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I know that a group $G$ satisfies the maximal condition if and only if every subgroup of $G$ is finitely generated. So I think that if $G$ satisfies the maximal condition then it is finitely generated because $G$ is a subgroup of itself. Am I right or not?

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  • $\begingroup$ Correctamundo. ${}{}$ $\endgroup$
    – Pedro
    Dec 25, 2015 at 21:54
  • $\begingroup$ i can't understand what does amundo mean? $\endgroup$
    – Lauren
    Dec 25, 2015 at 21:57
  • $\begingroup$ Try this. $\endgroup$ Dec 25, 2015 at 21:58
  • $\begingroup$ @MerieMarissa It's a way of saying "correct". $\endgroup$
    – Pedro
    Dec 25, 2015 at 21:59

2 Answers 2

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Yes, indeed, $G$ is a subgroup of itself.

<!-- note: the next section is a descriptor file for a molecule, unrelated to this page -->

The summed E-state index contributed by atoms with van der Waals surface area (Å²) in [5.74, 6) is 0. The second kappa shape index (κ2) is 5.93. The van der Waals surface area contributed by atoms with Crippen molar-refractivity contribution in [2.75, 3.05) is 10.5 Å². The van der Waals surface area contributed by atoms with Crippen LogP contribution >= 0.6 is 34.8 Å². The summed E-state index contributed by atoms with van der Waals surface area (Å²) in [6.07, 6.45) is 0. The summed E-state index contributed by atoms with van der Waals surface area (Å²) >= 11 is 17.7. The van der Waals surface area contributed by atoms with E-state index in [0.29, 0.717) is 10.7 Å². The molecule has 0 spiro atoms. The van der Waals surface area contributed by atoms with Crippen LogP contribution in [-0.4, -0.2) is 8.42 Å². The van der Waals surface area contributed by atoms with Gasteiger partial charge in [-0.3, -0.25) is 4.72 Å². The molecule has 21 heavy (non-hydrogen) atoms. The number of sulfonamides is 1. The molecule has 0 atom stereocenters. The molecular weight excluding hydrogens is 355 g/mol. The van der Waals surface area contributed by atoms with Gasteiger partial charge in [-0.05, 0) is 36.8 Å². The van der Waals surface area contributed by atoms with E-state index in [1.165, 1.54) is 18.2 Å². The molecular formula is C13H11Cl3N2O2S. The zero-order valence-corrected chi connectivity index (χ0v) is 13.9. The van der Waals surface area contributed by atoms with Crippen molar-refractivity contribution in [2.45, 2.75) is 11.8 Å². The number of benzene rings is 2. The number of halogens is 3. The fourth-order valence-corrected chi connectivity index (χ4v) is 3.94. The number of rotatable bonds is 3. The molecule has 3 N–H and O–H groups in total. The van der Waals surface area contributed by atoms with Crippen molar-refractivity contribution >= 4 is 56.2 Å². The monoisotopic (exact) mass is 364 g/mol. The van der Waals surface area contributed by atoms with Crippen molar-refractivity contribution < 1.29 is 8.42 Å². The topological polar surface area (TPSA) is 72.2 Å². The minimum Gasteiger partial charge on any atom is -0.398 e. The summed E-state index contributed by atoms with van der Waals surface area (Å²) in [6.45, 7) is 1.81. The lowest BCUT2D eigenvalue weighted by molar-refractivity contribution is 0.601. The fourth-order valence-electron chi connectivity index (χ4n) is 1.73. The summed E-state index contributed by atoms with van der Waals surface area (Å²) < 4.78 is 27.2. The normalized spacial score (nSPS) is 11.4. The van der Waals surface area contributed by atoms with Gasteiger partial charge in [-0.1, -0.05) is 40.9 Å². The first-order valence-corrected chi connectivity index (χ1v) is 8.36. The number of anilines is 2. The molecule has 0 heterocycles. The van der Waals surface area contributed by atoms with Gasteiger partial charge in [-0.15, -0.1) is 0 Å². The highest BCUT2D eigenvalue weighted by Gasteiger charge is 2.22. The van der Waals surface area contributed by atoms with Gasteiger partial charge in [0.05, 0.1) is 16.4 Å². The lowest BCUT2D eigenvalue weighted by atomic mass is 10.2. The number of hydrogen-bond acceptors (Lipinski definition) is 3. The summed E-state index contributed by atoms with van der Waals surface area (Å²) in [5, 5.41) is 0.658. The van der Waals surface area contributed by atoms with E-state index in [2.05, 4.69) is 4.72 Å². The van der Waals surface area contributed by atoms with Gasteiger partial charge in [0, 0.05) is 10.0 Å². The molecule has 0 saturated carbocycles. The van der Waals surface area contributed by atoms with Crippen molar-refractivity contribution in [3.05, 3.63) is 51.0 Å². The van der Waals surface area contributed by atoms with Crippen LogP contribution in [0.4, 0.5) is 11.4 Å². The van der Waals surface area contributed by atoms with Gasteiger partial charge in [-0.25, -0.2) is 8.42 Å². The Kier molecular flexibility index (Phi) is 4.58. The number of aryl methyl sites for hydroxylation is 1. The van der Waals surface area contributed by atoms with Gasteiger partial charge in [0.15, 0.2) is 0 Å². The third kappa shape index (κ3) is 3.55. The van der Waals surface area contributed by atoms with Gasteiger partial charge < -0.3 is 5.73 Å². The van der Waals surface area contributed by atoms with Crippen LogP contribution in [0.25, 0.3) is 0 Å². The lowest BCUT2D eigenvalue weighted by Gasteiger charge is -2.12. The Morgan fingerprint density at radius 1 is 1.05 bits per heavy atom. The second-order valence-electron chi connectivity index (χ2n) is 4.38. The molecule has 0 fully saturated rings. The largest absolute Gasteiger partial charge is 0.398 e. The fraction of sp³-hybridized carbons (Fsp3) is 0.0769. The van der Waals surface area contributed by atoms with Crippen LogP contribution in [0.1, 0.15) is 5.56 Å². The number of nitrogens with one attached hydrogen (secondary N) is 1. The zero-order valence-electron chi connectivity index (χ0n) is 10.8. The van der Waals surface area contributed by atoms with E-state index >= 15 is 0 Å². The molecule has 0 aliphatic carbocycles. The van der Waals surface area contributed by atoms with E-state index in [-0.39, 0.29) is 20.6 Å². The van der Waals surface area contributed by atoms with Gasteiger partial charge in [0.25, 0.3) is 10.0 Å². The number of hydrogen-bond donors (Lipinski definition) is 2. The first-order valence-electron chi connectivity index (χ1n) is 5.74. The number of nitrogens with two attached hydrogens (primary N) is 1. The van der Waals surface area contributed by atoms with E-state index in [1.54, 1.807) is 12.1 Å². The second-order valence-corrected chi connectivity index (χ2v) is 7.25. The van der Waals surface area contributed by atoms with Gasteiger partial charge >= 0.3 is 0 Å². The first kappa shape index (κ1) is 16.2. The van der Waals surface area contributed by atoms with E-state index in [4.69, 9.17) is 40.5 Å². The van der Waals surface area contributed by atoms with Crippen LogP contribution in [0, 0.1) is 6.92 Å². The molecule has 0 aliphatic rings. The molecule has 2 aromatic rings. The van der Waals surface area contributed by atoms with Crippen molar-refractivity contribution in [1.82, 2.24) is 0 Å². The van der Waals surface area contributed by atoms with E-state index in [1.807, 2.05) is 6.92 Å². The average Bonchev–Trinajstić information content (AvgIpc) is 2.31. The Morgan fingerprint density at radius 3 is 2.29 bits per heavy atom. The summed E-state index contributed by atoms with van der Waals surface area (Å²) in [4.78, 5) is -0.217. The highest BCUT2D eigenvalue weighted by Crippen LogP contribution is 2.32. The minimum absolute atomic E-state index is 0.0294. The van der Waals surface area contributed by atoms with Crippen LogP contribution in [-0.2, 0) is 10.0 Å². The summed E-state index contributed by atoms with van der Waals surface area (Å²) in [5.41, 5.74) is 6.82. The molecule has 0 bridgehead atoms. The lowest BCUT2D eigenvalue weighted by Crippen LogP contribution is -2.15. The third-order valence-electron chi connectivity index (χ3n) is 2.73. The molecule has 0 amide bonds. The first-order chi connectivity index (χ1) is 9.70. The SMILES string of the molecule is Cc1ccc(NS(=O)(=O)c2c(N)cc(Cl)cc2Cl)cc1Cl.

On the other hand, you could have groups so that every ${\it proper}$ subgroup is finitely generated, while $G$ itself is not. An example would be to consider a prime number and the $G$ the quotient group $\mathbb{Q}_p/ \mathbb{Z}$, where $\mathbb{Q}_p$ consists of all rational numbers with denominator a power of $p$.

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As said by Pedro Tamaroff in the comments, you are correct.

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  • $\begingroup$ This does not provide an answer to the question. To critique or request clarification from an author, leave a comment below their post. - From Review $\endgroup$ Dec 25, 2015 at 23:05
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    $\begingroup$ @StellaBiderman it's a community wiki... Spend a few seconds reading, while reviewing. $\endgroup$ Dec 25, 2015 at 23:06
  • $\begingroup$ Ah, sorry. I didn't see that when going through the review queue. $\endgroup$ Dec 25, 2015 at 23:07

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